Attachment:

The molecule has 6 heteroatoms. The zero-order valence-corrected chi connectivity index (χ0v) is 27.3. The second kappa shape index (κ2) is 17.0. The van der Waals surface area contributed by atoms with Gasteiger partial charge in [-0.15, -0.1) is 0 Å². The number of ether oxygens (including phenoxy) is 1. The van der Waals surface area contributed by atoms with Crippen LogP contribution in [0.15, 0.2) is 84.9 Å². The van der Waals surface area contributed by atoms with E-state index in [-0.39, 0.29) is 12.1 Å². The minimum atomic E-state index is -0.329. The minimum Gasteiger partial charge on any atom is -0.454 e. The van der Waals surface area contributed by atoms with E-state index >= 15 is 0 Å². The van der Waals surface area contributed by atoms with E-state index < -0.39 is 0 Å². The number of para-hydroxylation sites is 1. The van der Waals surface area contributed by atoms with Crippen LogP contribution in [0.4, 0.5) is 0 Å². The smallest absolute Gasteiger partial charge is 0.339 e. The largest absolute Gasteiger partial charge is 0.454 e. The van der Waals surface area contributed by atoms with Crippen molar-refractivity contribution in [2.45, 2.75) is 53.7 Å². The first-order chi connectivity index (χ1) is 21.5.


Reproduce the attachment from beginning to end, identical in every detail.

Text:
The molecule has 6 heteroatoms. The zero-order valence-corrected chi connectivity index (χ0v) is 27.3. The second kappa shape index (κ2) is 17.0. The van der Waals surface area contributed by atoms with Gasteiger partial charge in [-0.15, -0.1) is 0 Å². The number of ether oxygens (including phenoxy) is 1. The van der Waals surface area contributed by atoms with Crippen LogP contribution in [0.15, 0.2) is 84.9 Å². The van der Waals surface area contributed by atoms with E-state index in [-0.39, 0.29) is 12.1 Å². The minimum atomic E-state index is -0.329. The minimum Gasteiger partial charge on any atom is -0.454 e. The van der Waals surface area contributed by atoms with E-state index >= 15 is 0 Å². The van der Waals surface area contributed by atoms with E-state index < -0.39 is 0 Å². The number of para-hydroxylation sites is 1. The van der Waals surface area contributed by atoms with Crippen LogP contribution in [0.4, 0.5) is 0 Å². The smallest absolute Gasteiger partial charge is 0.339 e. The largest absolute Gasteiger partial charge is 0.454 e. The van der Waals surface area contributed by atoms with Crippen molar-refractivity contribution in [2.45, 2.75) is 53.7 Å². The first-order chi connectivity index (χ1) is 21.5.